Today, economic growth is everybody’s concern and in such a milieu, growth theory has received particular attention of economists. Yet surprisingly, there is no consensus on the definition of the term. Different economists have used the term ‘economic growth’ to convey different meanings. In some cases the concepts differ in essence, whereas in others only in emphasis. Some other economists are of the view that the term ‘economic growth’ is very much obvious and there is no need to frame a precise definition of it. Thus, quite often no distinction is made between ‘economic growth’ and ‘economic development’ and the two terms are used interchangeably.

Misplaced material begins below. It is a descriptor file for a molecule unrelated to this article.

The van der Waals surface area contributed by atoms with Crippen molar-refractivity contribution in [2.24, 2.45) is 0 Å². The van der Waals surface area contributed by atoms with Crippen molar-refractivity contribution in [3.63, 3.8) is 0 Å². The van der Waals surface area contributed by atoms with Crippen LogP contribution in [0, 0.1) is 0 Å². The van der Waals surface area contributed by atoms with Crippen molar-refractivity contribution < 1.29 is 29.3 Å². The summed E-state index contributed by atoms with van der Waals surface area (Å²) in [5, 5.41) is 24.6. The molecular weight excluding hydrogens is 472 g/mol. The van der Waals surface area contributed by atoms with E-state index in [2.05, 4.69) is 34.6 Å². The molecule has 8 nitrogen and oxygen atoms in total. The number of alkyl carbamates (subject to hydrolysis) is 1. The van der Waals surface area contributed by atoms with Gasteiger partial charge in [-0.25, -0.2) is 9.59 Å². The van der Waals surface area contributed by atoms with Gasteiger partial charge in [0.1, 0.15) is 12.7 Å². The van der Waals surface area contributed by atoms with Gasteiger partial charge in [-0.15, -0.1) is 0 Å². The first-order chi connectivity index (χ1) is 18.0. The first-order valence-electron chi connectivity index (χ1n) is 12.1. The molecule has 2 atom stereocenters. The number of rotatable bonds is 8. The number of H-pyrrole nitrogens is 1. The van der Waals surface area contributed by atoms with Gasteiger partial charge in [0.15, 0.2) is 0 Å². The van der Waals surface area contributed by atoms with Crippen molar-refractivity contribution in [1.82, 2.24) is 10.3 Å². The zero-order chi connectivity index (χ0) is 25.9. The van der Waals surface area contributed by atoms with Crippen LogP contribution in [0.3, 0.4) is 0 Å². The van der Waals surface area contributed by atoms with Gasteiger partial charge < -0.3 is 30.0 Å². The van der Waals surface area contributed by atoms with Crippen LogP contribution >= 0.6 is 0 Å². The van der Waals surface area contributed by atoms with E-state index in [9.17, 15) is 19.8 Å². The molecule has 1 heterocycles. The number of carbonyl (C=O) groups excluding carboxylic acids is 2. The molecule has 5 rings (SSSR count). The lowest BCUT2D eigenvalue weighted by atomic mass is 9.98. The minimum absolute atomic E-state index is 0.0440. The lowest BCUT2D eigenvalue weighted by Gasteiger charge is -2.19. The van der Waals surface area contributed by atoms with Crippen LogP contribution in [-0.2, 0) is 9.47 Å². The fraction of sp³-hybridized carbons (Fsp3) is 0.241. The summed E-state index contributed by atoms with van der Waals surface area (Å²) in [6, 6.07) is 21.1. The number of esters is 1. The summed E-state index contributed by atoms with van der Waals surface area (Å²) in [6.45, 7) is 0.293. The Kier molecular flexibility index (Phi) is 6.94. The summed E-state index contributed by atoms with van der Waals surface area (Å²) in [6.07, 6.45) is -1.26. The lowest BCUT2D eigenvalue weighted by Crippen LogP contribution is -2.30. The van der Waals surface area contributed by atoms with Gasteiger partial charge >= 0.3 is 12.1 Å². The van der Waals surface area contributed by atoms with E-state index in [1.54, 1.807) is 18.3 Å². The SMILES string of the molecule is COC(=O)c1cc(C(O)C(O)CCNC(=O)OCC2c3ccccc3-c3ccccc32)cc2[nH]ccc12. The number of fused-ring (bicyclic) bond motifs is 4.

Others feel that clear and unambiguous definitions are a prerequisite to any precise analysis. Underlying the difficulties which most social scientists face in the absence of precise definitions, Ronald A. Shearer stated, “The literature of social sciences is a testimony to the errors; unnecessary confusions and prolonged debates which can result from an ambiguity on the level of basic conceptualisation.” There is certainly weight in Shearer’s observations. We also feel that to avoid ambiguity, it is better to identify economic growth in terms of some measurable criteria.